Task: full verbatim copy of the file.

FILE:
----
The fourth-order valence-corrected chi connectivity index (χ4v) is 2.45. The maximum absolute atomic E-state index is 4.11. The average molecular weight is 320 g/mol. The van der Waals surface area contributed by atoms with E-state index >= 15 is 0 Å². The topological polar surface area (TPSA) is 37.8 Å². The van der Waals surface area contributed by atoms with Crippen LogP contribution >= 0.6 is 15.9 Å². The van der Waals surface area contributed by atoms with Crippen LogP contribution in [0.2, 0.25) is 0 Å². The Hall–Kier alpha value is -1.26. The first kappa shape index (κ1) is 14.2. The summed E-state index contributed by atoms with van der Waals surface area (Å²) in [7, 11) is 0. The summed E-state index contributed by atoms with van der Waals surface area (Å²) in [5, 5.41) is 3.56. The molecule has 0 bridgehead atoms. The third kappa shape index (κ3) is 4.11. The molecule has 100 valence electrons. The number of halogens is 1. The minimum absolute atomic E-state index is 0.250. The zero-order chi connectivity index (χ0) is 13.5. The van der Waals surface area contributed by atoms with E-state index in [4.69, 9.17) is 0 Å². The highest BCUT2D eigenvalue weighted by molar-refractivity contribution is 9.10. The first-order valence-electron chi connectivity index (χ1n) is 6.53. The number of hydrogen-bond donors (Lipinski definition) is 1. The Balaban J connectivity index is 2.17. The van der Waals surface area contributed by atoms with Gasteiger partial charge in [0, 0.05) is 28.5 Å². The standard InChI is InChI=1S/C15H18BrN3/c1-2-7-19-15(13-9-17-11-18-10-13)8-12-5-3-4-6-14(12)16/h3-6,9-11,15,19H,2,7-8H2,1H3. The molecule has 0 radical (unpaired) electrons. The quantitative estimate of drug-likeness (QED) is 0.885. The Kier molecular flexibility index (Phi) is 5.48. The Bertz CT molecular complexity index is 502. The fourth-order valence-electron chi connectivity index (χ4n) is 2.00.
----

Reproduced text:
The fourth-order valence-corrected chi connectivity index (χ4v) is 2.45. The maximum absolute atomic E-state index is 4.11. The average molecular weight is 320 g/mol. The van der Waals surface area contributed by atoms with E-state index >= 15 is 0 Å². The topological polar surface area (TPSA) is 37.8 Å². The van der Waals surface area contributed by atoms with Crippen LogP contribution >= 0.6 is 15.9 Å². The van der Waals surface area contributed by atoms with Crippen LogP contribution in [0.2, 0.25) is 0 Å². The Hall–Kier alpha value is -1.26. The first kappa shape index (κ1) is 14.2. The summed E-state index contributed by atoms with van der Waals surface area (Å²) in [7, 11) is 0. The summed E-state index contributed by atoms with van der Waals surface area (Å²) in [5, 5.41) is 3.56. The molecule has 0 bridgehead atoms. The third kappa shape index (κ3) is 4.11. The molecule has 100 valence electrons. The number of halogens is 1. The minimum absolute atomic E-state index is 0.250. The zero-order chi connectivity index (χ0) is 13.5. The van der Waals surface area contributed by atoms with E-state index in [4.69, 9.17) is 0 Å². The highest BCUT2D eigenvalue weighted by molar-refractivity contribution is 9.10. The first-order valence-electron chi connectivity index (χ1n) is 6.53. The number of hydrogen-bond donors (Lipinski definition) is 1. The Balaban J connectivity index is 2.17. The van der Waals surface area contributed by atoms with Gasteiger partial charge in [0, 0.05) is 28.5 Å². The standard InChI is InChI=1S/C15H18BrN3/c1-2-7-19-15(13-9-17-11-18-10-13)8-12-5-3-4-6-14(12)16/h3-6,9-11,15,19H,2,7-8H2,1H3. The molecule has 0 radical (unpaired) electrons. The quantitative estimate of drug-likeness (QED) is 0.885. The Kier molecular flexibility index (Phi) is 5.48. The Bertz CT molecular complexity index is 502. The fourth-order valence-electron chi connectivity index (χ4n) is 2.00.